Last week I wrote about the conflicting signals that students must be receiving about what to major in, considering the fluctuating job market.
One of the surprising bits was that recent data shows chemistry is a clunker of a degree.
That flies in the face of all the STEM hype that we’ve been reading.
So I asked University of Minnesota chemistry professor Chris Cramer to give me his thoughts.
He brought up the (to me) surprising point of how off-shoring has eaten into the number of chemistry jobs, and that marketability often depends on what level of chemistry degree a student has.
Here’s the main part of what he e-mailed back:
My son is studying astrophysics, and I constantly badger him to think about biophysics, as I think the latter has a WHOLE lot more upside potential than the former. So, he gleefully sent me that WSJ article about 0% unemployment in astrophysics. I told him that journalists just didn’t realize that when you divide zero people by zero available jobs, the answer is undefined, NOT zero percent…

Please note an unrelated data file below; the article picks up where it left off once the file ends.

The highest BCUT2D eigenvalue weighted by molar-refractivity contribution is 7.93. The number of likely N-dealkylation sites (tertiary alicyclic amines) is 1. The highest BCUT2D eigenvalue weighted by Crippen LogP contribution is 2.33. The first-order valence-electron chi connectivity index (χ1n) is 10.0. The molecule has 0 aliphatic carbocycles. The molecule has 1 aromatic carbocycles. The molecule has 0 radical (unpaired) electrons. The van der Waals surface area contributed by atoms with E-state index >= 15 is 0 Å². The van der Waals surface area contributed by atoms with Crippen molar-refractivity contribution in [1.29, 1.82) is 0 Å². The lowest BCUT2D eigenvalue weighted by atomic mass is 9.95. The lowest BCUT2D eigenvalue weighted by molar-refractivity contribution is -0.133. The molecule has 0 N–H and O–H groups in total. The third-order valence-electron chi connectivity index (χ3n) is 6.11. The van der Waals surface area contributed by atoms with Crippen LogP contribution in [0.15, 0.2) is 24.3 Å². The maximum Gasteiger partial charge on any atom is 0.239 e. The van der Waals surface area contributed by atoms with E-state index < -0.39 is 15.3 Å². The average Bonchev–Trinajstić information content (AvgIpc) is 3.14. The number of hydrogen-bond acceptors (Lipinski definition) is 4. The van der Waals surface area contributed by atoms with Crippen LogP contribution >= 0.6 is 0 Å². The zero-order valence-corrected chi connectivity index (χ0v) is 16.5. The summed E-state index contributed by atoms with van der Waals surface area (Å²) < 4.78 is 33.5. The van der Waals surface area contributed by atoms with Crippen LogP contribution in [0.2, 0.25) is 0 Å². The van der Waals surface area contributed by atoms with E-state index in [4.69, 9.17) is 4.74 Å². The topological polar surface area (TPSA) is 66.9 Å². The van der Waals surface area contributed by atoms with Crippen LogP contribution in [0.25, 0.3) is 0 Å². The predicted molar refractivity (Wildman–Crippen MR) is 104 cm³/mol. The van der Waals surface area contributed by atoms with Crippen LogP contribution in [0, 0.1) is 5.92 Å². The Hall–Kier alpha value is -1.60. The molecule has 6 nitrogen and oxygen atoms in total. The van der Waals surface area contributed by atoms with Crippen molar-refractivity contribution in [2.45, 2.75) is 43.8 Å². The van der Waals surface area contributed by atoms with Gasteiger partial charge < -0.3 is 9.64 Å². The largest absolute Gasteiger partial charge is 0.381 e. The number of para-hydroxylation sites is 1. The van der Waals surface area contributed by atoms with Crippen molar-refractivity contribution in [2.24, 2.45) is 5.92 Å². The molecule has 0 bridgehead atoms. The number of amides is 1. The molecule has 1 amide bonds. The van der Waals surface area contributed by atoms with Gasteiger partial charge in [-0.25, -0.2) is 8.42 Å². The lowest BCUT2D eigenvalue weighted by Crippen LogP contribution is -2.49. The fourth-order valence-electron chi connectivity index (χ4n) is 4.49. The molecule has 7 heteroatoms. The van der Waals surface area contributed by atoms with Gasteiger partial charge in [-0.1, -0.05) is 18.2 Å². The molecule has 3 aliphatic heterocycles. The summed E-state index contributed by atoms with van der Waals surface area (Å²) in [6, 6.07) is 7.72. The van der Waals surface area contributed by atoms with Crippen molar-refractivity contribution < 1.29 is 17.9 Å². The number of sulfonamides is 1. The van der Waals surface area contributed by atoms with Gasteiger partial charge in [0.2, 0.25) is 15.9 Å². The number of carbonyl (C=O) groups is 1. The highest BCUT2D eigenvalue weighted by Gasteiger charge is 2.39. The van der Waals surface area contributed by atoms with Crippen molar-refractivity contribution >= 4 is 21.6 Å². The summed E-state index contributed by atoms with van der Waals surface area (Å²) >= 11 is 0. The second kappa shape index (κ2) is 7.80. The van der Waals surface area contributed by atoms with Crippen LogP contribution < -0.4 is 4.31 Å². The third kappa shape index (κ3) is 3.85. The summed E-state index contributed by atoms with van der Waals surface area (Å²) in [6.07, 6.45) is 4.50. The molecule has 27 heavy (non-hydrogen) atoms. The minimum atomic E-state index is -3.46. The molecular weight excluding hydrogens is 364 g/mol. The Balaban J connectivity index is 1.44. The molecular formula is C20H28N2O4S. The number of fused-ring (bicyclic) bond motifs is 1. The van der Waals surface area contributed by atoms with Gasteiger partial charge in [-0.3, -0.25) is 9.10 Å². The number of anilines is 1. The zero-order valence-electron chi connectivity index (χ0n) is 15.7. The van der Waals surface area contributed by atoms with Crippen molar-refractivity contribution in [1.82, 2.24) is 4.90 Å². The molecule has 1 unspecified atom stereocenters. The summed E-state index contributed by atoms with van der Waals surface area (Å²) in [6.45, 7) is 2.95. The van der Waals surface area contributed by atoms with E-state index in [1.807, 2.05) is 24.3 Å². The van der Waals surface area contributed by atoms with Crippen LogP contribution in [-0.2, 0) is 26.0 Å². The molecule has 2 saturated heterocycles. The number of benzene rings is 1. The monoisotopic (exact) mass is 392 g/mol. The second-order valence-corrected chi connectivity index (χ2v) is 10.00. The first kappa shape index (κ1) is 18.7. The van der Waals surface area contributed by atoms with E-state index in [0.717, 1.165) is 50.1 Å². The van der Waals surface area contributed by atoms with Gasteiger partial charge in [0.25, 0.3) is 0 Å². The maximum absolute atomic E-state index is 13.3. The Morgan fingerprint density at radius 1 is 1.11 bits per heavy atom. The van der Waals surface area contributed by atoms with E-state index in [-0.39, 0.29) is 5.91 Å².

My guess is that the rap against Chemistry reflects job losses in the U.S. associated with Thomas Friedman’s flat Earth. That is, why would I pay a BS chemistry $45,000 per year to do routine analysis that I can have done in China by someone wiling to work for $6,000 per year? Many chemical industry jobs are much like manufacturing — easy to offshore.
There has also been incredibly stupid willingness on the part of most major companies to cut their investments in research/development in order to satisfy stockholders who want constant quarterly profits (the US pharmaceutical industry has a development pipeline that is alarmingly empty…), but that’s a different story.
Chemistry is sort of a funny degree. If you stop at the Bachelor’s level, the job market is so-so at best. At the Master’s level, there are LOTS of jobs, and at the doctoral level, things are quite a bit tighter but the upside potential is very strong for good people (like most of those graduating from R1 institutions). The Master’s degree is a sweet spot because the balance of training vs. market salary is right where industry is most happy.